Ethanol Fuel Development to Mitigate Fuel Crisis in Philippines

Development of renewable sources of fuel to counter economic hardships on Filipinos caused by the fuel crisis is a focus of the Department of Energy’s Alternative Fuels Program and the Sustainable Energy Development Program of USAID through the Clean Cities Program.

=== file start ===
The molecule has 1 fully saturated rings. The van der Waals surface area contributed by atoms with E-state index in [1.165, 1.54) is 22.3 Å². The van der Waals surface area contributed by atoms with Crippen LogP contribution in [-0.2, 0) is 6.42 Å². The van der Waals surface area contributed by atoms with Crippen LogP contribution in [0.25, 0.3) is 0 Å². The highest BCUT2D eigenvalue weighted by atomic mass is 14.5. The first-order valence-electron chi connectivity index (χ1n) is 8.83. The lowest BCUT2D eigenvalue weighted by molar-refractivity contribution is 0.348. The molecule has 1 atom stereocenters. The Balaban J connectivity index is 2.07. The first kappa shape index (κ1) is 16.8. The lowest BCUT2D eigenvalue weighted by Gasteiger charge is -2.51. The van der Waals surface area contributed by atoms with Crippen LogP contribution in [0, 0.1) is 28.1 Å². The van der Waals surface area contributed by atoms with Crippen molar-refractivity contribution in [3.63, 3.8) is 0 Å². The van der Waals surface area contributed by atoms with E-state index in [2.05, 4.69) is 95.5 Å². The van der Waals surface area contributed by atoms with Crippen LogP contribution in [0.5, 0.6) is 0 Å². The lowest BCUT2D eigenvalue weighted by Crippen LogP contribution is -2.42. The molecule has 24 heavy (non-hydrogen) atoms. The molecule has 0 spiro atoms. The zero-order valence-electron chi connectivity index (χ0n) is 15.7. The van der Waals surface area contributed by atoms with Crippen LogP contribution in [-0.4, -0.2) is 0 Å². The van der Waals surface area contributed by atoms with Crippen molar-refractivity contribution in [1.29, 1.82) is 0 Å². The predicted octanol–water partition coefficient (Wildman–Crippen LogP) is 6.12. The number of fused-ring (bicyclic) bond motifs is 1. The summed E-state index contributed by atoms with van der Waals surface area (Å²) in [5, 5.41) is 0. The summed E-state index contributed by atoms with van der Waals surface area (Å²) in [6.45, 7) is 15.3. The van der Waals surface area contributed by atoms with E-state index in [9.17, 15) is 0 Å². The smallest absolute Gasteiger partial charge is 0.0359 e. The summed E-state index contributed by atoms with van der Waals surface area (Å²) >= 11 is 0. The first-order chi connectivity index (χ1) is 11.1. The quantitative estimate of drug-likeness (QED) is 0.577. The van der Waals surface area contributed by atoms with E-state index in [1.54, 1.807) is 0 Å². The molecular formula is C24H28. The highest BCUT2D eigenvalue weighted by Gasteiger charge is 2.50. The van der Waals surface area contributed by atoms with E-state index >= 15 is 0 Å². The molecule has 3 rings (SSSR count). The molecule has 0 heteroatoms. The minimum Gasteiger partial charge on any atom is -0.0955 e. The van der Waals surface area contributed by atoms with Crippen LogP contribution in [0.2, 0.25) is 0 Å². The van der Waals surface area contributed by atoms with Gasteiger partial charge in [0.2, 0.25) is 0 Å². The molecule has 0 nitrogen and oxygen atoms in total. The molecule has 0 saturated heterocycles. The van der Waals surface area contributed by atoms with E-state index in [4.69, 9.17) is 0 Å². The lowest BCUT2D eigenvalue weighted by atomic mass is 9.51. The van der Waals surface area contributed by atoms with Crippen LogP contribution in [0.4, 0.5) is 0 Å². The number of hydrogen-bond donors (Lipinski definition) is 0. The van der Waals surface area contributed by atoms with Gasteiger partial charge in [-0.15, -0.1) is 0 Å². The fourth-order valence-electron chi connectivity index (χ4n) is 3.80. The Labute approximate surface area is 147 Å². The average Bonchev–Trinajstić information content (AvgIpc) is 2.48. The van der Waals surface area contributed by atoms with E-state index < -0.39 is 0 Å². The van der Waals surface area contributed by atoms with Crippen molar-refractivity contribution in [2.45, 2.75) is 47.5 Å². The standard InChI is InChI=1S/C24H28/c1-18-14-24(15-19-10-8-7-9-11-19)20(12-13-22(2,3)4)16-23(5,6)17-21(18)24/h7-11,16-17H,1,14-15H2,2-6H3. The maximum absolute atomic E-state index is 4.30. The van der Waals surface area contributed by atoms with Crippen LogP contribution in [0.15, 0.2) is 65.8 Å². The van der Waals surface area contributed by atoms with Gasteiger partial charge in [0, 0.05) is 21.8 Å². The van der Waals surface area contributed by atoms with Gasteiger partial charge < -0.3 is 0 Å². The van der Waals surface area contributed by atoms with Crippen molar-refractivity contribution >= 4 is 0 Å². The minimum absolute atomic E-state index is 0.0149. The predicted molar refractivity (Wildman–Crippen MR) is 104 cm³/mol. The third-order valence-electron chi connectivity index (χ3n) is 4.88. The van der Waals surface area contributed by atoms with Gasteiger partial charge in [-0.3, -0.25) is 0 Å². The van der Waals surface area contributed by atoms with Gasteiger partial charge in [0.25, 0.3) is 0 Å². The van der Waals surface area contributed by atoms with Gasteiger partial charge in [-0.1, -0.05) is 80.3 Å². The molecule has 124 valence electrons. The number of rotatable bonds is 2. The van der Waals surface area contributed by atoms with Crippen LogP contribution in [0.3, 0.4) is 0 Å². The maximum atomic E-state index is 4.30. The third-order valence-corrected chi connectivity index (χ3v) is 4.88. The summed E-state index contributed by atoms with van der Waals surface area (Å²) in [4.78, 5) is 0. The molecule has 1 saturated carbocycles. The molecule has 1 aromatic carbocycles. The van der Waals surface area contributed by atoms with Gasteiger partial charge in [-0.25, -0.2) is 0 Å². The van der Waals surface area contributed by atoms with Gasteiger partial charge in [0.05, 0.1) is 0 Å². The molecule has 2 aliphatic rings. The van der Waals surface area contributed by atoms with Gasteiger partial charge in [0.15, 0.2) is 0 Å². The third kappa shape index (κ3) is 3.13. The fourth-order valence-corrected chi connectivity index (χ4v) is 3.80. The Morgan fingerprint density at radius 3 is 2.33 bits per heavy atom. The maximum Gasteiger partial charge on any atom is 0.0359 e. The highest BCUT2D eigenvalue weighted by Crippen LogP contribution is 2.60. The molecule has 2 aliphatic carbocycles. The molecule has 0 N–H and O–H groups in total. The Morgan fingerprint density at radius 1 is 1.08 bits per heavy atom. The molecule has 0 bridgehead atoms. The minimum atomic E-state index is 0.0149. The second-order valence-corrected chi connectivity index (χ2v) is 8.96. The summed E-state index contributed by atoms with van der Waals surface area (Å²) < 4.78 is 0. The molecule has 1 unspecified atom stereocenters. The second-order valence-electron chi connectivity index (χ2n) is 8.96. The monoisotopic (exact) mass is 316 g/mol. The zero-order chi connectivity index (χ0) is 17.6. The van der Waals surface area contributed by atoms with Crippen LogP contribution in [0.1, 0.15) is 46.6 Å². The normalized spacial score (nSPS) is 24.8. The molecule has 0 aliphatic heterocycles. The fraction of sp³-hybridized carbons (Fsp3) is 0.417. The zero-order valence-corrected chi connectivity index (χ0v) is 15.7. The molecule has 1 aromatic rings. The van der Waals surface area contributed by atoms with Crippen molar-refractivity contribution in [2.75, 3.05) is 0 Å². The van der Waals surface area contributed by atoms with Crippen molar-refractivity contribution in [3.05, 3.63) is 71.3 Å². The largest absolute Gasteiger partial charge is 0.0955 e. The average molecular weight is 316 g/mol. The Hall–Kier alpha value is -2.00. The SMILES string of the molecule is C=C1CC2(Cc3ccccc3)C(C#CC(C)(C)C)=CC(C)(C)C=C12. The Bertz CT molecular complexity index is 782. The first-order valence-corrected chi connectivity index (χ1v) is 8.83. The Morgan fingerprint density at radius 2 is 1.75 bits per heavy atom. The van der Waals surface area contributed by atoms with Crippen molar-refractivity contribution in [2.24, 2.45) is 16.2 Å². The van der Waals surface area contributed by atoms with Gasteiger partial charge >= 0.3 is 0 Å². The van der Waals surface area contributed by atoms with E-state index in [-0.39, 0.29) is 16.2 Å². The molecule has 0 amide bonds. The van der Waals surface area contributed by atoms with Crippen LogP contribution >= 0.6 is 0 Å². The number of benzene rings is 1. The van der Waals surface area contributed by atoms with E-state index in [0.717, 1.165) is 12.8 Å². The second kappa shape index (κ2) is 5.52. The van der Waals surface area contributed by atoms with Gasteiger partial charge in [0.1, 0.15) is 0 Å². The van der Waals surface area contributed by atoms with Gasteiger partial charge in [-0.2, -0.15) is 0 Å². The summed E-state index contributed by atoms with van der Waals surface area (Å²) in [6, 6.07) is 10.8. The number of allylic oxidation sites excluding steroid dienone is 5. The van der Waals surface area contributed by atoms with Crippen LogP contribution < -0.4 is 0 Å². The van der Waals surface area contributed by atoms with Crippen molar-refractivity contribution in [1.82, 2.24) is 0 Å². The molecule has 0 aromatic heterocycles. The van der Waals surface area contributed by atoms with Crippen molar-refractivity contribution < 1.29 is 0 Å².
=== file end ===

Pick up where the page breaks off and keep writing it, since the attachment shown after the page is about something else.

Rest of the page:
For vehicles running on gasoline fuel, the Clean Cities Coalition is promoting the use of ethanol mixture, which can dramatically lower the cost of gasoline prices. Ethanol can be blended up to 20 percent of the gasoline mixture for normal vehicle engines, said Tony de Guzman, chief Science Research Specialist of the Department of Energy. Prices of fuel blended with ethanol can be reduced to about less than P30 a liter. And even a 5 percent ethanol blend, which is to be required under the proposed Bio-Ethanol bill filed by Bukidnon Representative Miguel Zubiri, would save about $300 million a year in foreign exchange for the country. Ethanol can be produced abundantly in the Philippines, as it is a product of many starch-rich root crops like sugarcane, corn, cassava, camote and gabi, said de Guzman. Development in ethanol production is underway, he added, with the building of an ethanol plant in San Carlos Negros Occidental in the heart of the country’s sugarlandia, due to be operational in 2007. Presently coco-methyl ester, also known as biodiesel, is already being distributed in the country. Using indigenous sources from the coconut palm, biodiesel is being sold as a fuel additive for vehicles with diesel engines, providing additional mileage, cleaner emissions, and better engine performance. In addition, Shell Philippines is planning to import ethanol fuel from Brazil.
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